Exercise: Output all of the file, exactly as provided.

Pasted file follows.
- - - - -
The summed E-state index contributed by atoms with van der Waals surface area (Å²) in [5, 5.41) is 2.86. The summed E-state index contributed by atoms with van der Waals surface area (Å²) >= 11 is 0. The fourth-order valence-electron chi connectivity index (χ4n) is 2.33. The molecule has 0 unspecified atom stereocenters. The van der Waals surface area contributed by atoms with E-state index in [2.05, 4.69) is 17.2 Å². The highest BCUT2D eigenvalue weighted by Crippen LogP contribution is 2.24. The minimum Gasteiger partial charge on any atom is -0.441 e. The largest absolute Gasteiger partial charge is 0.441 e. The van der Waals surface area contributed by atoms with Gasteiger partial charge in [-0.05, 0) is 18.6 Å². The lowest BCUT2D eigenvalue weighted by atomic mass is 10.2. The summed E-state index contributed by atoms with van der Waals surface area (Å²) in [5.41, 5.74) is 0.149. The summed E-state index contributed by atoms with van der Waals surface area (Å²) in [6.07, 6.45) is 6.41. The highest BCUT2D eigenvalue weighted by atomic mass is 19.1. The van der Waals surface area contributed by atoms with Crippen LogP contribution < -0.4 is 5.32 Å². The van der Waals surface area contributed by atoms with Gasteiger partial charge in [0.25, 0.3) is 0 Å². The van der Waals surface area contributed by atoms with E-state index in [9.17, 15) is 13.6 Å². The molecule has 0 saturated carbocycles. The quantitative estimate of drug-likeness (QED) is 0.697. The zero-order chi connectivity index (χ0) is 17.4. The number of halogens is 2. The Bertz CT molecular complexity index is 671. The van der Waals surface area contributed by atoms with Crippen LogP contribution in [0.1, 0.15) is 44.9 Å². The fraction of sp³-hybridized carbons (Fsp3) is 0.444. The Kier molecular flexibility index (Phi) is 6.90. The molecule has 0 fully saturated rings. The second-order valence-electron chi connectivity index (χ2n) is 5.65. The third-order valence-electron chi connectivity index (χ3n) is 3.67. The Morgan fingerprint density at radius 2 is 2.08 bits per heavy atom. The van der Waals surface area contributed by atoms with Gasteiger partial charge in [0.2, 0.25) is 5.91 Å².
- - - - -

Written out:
The summed E-state index contributed by atoms with van der Waals surface area (Å²) in [5, 5.41) is 2.86. The summed E-state index contributed by atoms with van der Waals surface area (Å²) >= 11 is 0. The fourth-order valence-electron chi connectivity index (χ4n) is 2.33. The molecule has 0 unspecified atom stereocenters. The van der Waals surface area contributed by atoms with E-state index in [2.05, 4.69) is 17.2 Å². The highest BCUT2D eigenvalue weighted by Crippen LogP contribution is 2.24. The minimum Gasteiger partial charge on any atom is -0.441 e. The largest absolute Gasteiger partial charge is 0.441 e. The van der Waals surface area contributed by atoms with Gasteiger partial charge in [-0.05, 0) is 18.6 Å². The lowest BCUT2D eigenvalue weighted by atomic mass is 10.2. The summed E-state index contributed by atoms with van der Waals surface area (Å²) in [5.41, 5.74) is 0.149. The summed E-state index contributed by atoms with van der Waals surface area (Å²) in [6.07, 6.45) is 6.41. The highest BCUT2D eigenvalue weighted by atomic mass is 19.1. The van der Waals surface area contributed by atoms with Crippen LogP contribution < -0.4 is 5.32 Å². The van der Waals surface area contributed by atoms with Gasteiger partial charge in [0.25, 0.3) is 0 Å². The van der Waals surface area contributed by atoms with E-state index in [9.17, 15) is 13.6 Å². The molecule has 0 saturated carbocycles. The quantitative estimate of drug-likeness (QED) is 0.697. The zero-order chi connectivity index (χ0) is 17.4. The number of halogens is 2. The Bertz CT molecular complexity index is 671. The van der Waals surface area contributed by atoms with Crippen LogP contribution in [0.1, 0.15) is 44.9 Å². The fraction of sp³-hybridized carbons (Fsp3) is 0.444. The Kier molecular flexibility index (Phi) is 6.90. The molecule has 0 fully saturated rings. The second-order valence-electron chi connectivity index (χ2n) is 5.65. The third-order valence-electron chi connectivity index (χ3n) is 3.67. The Morgan fingerprint density at radius 2 is 2.08 bits per heavy atom. The van der Waals surface area contributed by atoms with Gasteiger partial charge in [0.2, 0.25) is 5.91 Å².